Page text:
Went to Cartmel with Steve on a Sunday in May 2017. I liked the drive on the narrow roads until I found myself behind a horsebox meeting a caravan. Arrived an hour early thinking there would be a lot more traffic. Seems that the locals arrive about 4 hrs in advance to claim their individual named picnic sites right on the edge of the racecourse. Looks great. A prerequisite for Cartmel would be a sober driver as none of the picnickers seem that keen to leave quickly after the last. We had fun trying to find the best viewing position and agreed on the little stand behind the 'main' stand. You can see about 40% of the action but, like Bangor, you will be at right angles to the finishing line. Well positioned big screens in this quirky layout. Great views of the countryside. Liked it. Will return.


    Steve and I returned to Cheltenham for the Festival in 2017. Been going there since 1985. Very impressed with the new layout and walkways above the parade ring. We hurried in at 1030 each morning and settled ourselves in the sunshine at the seats outside the See You Then Bar. Had a couple of Guinness and chatted to friends and whoever strolled by between then and 1230hrs. Watched the racing from the lawn at the third pillar down from the rails in the Club Enclosure. That bit was packed for the Supreme Novice Hurdle but we found that it easy viewing for the rest of the races, even the G1s. Impressed with the organised exit speed from the car park (unlike Sandown). Food outlets are always busy. It is strange to watch circa 50 people queueing for burgers just as the horses leave the parade ring for the Champion Hurdle. Surely if they have made the trek, could food not wait? In November 2017 we went to the BetVictor chase weekend we found that in front of the new Princess Royal stand provides an excellent view of the racing. You are standing half way between the last and the finish line. If a close finish, large screen just in front of you. For the easiest access, come in from the top of that stand. I remain in awe of the place even though it is 35 yrs since my first visit. The Festival Programmes are well presented and worth the money.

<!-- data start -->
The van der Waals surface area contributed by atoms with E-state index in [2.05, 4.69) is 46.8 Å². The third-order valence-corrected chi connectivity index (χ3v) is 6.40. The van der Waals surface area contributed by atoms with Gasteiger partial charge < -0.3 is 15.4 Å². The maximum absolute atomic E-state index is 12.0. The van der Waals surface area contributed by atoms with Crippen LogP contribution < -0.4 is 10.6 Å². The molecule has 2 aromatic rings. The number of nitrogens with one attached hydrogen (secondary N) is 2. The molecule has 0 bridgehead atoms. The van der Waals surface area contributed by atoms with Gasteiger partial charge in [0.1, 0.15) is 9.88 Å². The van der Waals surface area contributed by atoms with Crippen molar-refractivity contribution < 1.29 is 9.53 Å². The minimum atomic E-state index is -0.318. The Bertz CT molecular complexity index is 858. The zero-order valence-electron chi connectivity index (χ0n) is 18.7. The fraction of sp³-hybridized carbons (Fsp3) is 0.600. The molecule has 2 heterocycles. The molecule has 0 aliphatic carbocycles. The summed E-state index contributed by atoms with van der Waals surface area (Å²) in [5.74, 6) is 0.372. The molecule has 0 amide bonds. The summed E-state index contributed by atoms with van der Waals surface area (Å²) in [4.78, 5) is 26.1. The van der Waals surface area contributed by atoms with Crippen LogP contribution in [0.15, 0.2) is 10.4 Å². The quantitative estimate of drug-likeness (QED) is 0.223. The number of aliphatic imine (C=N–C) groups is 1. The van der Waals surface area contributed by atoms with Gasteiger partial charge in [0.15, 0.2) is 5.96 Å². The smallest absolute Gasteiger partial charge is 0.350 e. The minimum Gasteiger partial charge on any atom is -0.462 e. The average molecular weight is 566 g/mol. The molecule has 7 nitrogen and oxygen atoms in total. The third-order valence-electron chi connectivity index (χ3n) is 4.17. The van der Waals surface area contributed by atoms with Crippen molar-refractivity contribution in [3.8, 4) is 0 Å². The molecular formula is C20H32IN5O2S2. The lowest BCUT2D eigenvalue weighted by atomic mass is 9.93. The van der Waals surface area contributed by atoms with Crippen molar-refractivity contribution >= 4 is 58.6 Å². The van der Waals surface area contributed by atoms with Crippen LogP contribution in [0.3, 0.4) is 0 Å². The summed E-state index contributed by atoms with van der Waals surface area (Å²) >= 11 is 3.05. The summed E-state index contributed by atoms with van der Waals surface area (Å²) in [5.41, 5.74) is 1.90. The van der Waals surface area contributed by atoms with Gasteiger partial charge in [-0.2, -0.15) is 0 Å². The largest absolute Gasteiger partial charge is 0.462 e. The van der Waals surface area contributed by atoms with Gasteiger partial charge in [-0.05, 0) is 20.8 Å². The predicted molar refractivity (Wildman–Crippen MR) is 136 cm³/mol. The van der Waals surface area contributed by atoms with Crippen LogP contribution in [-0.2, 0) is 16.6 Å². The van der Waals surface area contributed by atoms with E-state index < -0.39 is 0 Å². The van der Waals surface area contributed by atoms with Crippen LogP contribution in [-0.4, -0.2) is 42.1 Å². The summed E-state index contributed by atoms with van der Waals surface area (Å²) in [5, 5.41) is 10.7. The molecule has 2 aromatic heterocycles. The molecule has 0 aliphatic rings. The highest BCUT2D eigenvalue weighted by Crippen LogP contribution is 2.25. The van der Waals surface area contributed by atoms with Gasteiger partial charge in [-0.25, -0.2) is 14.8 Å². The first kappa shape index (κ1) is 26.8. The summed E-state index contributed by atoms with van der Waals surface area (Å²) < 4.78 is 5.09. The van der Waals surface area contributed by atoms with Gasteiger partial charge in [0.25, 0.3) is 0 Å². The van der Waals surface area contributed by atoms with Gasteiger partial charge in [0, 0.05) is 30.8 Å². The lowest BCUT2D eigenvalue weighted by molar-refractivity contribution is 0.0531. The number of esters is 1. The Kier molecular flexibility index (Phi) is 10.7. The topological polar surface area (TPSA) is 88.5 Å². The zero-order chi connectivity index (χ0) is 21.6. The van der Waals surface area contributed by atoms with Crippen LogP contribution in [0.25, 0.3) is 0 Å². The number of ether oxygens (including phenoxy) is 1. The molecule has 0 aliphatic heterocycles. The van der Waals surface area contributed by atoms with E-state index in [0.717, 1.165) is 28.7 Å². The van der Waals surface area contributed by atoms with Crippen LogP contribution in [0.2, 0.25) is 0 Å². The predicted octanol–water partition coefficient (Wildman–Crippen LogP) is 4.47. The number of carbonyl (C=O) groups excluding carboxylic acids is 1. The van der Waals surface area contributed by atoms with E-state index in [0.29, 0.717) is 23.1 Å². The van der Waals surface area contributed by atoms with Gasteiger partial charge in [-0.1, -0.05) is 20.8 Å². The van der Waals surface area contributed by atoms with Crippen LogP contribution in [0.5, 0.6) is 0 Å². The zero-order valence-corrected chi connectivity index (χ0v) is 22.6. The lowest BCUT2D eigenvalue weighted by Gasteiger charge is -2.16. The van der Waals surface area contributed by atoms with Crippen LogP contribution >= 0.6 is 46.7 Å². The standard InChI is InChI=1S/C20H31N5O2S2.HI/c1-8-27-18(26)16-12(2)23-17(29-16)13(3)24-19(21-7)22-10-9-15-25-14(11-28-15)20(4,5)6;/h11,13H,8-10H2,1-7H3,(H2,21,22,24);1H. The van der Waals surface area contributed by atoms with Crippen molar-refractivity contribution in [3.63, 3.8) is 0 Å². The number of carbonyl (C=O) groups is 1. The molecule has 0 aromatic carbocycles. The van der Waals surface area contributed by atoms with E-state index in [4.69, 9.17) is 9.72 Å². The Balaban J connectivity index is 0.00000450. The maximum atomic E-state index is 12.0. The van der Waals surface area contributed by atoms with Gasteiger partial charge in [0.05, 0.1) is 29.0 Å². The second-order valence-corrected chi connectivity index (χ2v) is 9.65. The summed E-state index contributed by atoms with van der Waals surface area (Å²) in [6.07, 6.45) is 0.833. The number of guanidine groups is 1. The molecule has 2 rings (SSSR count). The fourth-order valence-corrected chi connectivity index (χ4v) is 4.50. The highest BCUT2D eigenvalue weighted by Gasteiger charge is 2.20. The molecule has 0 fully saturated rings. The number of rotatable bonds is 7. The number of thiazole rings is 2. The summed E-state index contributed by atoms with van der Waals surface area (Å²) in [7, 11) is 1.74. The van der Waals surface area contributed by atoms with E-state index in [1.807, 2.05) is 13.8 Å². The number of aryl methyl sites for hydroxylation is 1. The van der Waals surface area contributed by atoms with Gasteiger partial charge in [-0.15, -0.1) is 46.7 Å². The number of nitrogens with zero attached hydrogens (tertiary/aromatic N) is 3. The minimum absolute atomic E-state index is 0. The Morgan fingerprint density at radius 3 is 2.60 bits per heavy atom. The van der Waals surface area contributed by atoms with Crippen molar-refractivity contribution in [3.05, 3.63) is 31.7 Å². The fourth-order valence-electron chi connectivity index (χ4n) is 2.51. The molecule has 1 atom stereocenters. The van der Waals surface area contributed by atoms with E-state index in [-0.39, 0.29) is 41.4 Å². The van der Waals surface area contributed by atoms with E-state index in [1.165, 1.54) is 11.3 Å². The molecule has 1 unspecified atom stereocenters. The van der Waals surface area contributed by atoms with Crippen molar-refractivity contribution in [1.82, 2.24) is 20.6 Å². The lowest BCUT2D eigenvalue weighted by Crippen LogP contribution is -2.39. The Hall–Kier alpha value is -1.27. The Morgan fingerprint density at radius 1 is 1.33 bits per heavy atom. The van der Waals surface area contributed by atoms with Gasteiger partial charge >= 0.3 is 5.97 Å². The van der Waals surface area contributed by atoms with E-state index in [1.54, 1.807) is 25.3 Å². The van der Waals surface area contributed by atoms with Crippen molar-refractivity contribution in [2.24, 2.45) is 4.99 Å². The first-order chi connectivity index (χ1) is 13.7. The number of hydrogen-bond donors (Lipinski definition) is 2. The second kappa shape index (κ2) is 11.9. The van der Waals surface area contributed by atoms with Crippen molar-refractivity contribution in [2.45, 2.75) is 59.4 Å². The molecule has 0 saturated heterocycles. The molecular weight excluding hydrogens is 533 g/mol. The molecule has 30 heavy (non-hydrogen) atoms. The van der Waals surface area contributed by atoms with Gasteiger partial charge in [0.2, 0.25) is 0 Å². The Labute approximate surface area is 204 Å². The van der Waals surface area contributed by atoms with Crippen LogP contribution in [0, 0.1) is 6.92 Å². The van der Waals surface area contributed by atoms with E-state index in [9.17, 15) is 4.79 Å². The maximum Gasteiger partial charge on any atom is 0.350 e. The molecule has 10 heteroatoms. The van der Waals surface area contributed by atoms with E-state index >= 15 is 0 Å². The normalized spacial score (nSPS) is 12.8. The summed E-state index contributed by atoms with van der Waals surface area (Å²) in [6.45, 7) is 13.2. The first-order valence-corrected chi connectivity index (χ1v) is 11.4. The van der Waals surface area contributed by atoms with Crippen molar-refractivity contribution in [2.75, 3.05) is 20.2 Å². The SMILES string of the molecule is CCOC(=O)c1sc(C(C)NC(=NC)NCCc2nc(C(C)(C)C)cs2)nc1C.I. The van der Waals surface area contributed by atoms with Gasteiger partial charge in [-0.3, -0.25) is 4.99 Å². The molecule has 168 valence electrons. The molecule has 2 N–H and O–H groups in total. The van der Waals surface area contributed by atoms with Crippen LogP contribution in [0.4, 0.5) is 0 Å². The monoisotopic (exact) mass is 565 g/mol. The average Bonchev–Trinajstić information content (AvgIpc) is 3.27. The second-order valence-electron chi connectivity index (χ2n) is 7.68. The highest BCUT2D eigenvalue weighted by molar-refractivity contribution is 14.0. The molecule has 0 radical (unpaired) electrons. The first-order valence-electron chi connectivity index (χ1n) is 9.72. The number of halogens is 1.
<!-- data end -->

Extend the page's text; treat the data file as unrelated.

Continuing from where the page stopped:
Went back to Cheltenham for December 2018. That weekend where Storm Deirdre took over and it would have foundered you. Frodon won the big handicap chase with a handicap of 164. Love Frodon. Waited, frozen, at the bottom of that walkway after Bryony Frost would have been interviewed by ITV when circling at the top. Hardly a sinner with me. At she went past I applauded and said 'Well done, Bryony, he's a machine.' Got a nice smile in return, she taps him on the neck and says, 'Do you hear that, you're a machine.' Well, to hell with cash, my day was made, you couldn't faze me last night. My chums hardly made it out of that plush members bar all day. Gave them some stick for being fair weather NH fans. Finallg got round to doing hunter chase day in May 2019. Unfortunately the fields aren't as strong as they used to be for that event. Think that they need to increase the prize money.


    Worth visiting Chepstow if only to see the contours of the course and the views of the mountains behind. Breathtaking. The start for the 7 furlongs seems to come down from the sky. The jumps course is downhill to the finish and there is a very sharp corner when they are going round again. I hope facilities have improved since October 2014 as we found everything very tired with no local brews or delicacies that I could find. An inviting entrance but inside the staff bored and unhelpful in the bars. And it wasn't a big day. Possibly as a result of having a lot of racing all year round? But such scenery. Nice article in programme about Persian War. Shotgun Paddy and Sire de Grugy won races that day. NH quality never too far away when you attend any meeting in South Wales.